How to keep your children safe online?

Summer is here and your kids are home for long stretches of time. Here are our tips on keeping your home and children safe online.

Our number 1 tip is talk to your children! Communication is essential in maintaining a safe environment.
  1. Have a conversation with your kids: warn them about malware, dangerous websites, and sex offenders. Let your kids know you’re looking out for them, speak honestly with them, and listen. After all, if it’s just you talking, it’s not a conversation. It’s a lecture. And no one likes a lecture.
  2. Keep your computer in a common area of the house: it’s more difficult for sex offenders and online bullies to harass your child when you can see what your child is up to. So make sure your kids aren’t going to bed with their laptops and phones. Keep internet time in the common areas.
  3. Know which other computers your children are using: your children most likely have access to computers at school or their friends’ houses. Ask them where they go online, and talk to their friends’ parents about how they supervise their own kids’ internet use.
  4. Remind your children, “Don’t talk to strangers — or meet them”: Remind your children that people often lie about their age, and online predators often pretend to be children. Emphasize that your children should never reveal personal information like their name, address, phone number, school name, or even their friends’ names. Knowing any of this could help an online predator find your kid in real life. And under no circumstances should your child ever meet up with someone they met online without your permission. If you do agree to a meeting, go with your child and meet in a public place.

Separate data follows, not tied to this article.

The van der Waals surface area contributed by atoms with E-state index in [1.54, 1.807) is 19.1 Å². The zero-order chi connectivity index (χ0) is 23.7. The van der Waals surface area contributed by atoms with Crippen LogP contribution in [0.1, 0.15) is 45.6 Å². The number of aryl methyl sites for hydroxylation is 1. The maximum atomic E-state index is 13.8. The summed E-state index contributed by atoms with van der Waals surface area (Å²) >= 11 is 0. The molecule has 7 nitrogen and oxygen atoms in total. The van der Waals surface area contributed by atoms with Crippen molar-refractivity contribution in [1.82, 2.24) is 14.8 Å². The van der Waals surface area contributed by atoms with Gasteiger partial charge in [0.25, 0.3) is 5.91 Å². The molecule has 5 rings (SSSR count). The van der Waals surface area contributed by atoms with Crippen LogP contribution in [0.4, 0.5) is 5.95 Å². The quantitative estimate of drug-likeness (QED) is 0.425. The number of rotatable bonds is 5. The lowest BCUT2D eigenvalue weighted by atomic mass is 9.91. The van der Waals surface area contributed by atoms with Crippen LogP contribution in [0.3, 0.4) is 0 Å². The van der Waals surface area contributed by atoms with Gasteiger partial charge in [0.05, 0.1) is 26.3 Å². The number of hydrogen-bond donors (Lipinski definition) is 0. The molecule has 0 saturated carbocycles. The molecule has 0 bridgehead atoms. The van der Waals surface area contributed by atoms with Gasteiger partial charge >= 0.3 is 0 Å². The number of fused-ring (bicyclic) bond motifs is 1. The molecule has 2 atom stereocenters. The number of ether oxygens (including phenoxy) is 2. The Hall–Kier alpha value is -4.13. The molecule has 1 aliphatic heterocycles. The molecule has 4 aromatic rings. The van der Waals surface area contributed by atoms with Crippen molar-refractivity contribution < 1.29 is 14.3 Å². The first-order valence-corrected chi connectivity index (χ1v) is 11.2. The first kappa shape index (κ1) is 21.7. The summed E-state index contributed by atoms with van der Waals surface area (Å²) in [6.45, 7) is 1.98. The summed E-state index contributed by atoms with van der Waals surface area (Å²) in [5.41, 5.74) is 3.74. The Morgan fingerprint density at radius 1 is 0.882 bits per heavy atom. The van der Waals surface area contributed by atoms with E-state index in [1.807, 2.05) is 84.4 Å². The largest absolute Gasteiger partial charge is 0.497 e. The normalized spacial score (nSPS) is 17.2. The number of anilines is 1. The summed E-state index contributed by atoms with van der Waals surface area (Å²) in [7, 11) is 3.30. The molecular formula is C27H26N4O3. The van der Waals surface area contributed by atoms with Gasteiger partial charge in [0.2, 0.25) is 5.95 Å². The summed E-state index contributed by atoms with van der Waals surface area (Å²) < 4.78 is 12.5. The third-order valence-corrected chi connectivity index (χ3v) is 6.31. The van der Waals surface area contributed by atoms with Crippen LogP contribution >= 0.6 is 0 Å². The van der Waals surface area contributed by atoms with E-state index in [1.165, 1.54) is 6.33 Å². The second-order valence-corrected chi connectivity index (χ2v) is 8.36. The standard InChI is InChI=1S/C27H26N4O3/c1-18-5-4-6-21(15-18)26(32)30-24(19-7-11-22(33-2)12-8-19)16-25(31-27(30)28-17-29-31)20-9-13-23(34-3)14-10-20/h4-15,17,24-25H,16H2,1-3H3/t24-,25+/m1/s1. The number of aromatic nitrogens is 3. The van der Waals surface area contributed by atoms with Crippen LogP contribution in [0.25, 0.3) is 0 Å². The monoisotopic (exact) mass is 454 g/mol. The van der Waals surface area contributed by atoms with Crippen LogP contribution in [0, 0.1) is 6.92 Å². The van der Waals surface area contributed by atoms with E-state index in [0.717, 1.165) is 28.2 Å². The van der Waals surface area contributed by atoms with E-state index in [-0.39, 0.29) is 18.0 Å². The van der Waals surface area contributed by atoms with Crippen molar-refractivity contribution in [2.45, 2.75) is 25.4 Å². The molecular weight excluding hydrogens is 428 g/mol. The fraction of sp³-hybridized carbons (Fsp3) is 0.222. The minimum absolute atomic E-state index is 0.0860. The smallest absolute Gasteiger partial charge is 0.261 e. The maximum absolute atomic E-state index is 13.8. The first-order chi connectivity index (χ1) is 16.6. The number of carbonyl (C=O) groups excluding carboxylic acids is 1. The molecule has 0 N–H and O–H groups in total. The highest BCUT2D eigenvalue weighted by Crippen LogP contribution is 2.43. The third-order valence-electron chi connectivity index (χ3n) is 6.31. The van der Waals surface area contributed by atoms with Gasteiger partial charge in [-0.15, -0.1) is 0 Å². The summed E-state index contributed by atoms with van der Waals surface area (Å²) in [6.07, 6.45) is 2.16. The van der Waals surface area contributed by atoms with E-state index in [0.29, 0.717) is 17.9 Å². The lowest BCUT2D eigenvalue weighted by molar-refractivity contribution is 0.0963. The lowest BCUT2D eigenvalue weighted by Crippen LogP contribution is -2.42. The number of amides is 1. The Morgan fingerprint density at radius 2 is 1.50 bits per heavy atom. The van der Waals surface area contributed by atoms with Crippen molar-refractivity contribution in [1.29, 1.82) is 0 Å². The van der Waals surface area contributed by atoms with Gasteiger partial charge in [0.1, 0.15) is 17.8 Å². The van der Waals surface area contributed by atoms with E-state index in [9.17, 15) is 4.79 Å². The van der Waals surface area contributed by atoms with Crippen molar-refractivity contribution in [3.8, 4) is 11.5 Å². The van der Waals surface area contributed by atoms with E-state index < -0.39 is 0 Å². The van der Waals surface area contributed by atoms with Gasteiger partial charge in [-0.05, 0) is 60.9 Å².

5. Make internet time family time: You watch movies together. Why not browse the web together? Making it a family event can be fun. You’ll learn more about your kids’ interests, and can guide them to websites that are more appropriate to their age.
  6. Know your children’s passwords: If you’ve got a younger kid, create an account for them in your own name to avoid exposing your kid’s name — and so you’ll have the password. But please respect the age limitations on accounts. If a site says you should be 18 to sign up, then maybe your child should wait. Whatever your choice, though, make sure you get their passwords and warn them that you’ll be checking their accounts from time to time to make sure everything’s kosher. (Spying on your kids’ accounts without their knowledge could weaken their trust in you.)
  7. Watch for changes in your children’s behavior: Being secretive about what they do online, withdrawing from the family, and other personality changes could be signs that an online sex offender is preying on your kid. So keep an eye out for any behavioral changes.
  8. Pay attention to any gifts anyone gives your children: Sexual predators may send physical letters, photos, or gifts to children to seduce them. Stay alert, and ask your kids about any new toys they bring home.
  9. Check your children’s browsing history: Open your child’s web browser and look for “History” to see a list of websites they’ve been to. Also check the recycle bin to see if any files have been deleted. You may be surprised.
  10. Set rules — and stick to them: As a parent, it’s your job to limit your kids’ screen time, set boundaries for inappropriate content, and make sure your children stick to them. Talk to your internet service provider about filters you can use to block pornographic or violent websites, or invest in a Wi-Fi router with parental controls.
Searching and using the internet together is a great way to teach your children about navigating the multilayered online world.